Skip to content

Sanders’ Brother Making a Run for Parliament

Larry Sanders has lived in the UK since the late-1960s

Larry Sanders, shown here at an anti-austerity protest in February, moved to Great Britain in the late-1960s. (Creative Commons)
Larry Sanders, shown here at an anti-austerity protest in February, moved to Great Britain in the late-1960s. (Creative Commons)

The next chapter of Sen. Bernie Sanders’ political revolution might take place across the pond as his brother plans to stand as a candidate for the British Parliament.

Larry Sanders is running in the October special election for the seat vacated by the former prime minister, David Cameron.

Sanders, the older brother of the Vermont independent, moved to the United Kingdom in the late-1960s. He briefly moved back to the U.S. after his brother was elected to Congress in 1990.

He attended Harvard Law School in the 1950s before dropping out to care for his ailing mother. He completed his degree in 1994.

He previously served on the Oxfordshire County Council and is the Health spokesman for the U.K.’s Green Party. He lost a bid for Parliament in last year’s elections, taking just 4 percent of the vote in the district of Oxford West & Abingdon, won by the Conservative candidate.

Like his brother, Larry Sanders has often clashed with mainstream liberals in his adopted home.

He was previously a member of the Labour Party but left after he felt the party moved too far to the right under former Prime Minister Tony Blair. Blair, incidentally, drew many of his ideas about “Third Way” politics from Bill Clinton, whose wife Hillary Clinton beat Bernie Sanders for the Democratic presidential nomination this year.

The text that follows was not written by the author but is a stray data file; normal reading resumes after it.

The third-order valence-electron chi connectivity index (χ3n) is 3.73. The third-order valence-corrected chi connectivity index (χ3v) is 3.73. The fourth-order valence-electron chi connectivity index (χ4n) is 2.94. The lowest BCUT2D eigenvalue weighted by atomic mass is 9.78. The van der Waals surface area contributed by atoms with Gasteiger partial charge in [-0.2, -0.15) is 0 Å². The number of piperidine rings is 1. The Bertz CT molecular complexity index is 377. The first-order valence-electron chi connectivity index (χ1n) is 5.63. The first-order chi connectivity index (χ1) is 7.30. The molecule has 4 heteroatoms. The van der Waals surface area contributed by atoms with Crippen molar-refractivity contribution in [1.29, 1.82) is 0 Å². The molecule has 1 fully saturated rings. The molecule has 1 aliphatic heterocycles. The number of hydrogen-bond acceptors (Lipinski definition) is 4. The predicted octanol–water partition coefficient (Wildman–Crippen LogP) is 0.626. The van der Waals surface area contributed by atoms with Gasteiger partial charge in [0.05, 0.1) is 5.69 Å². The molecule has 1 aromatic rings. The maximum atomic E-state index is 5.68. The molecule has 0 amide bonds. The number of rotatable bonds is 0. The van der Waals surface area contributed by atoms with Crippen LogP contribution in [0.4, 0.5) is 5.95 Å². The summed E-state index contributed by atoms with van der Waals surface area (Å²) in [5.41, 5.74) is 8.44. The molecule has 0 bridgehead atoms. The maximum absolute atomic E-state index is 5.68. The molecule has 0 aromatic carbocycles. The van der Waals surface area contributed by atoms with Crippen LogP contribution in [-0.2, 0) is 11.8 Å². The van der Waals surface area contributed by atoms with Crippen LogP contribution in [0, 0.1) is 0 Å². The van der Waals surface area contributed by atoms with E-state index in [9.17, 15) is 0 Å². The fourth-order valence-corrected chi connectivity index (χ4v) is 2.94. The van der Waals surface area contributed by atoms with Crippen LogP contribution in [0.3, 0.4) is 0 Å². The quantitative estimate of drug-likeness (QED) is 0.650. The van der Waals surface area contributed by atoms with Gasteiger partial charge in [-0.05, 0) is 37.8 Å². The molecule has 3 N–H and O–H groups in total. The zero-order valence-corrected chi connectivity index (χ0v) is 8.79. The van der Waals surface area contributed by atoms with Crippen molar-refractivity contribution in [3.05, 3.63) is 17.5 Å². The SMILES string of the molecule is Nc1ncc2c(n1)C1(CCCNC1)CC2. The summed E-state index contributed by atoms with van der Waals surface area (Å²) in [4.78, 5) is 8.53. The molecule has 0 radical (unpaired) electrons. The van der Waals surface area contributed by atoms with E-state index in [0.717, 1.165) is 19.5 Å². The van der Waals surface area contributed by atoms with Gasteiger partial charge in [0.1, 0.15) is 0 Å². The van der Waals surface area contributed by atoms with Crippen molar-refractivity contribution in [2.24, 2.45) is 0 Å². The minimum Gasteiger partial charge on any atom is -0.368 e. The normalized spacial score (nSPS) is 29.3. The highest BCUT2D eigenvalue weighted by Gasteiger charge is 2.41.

Bernie Sanders is famously reluctant to speak about his personal life but he got emotional at July’s Democratic National Convention in Philadelphia, when his brother, a member of the Democrats Abroad delegation, cast his vote for him and recalled their late parents, saying they would have been “immensely proud” of him.

Larry Sanders is an admitted long shot for the seat, which Conservatives have held almost continuously since 1974. In an interview on Friday with Buzzfeed UK, he talked about his chances and his reasons for running. And he sounded a lot like his brother.

“The underlying issues will be the one that Bernard raises, which is the fact that we’ve had growing inequality for the last 30 or 40 years, which means the bulk of the wealth and income has gone to the very richest people,” he said.

He also said that he would work against efforts to privatize the country’s National Health Service.

Recent Stories

Capitol Ink | Twas the night before Congress

Democrats divided over Biden’s move on digital trade

These LGBTQ+ families have a message for the Midwest: ‘We Live Here’

Topline appropriations talks at a standstill

Santos, expelled from the House, keeps on posting

House Judiciary panel to consider Section 702 reauthorization bill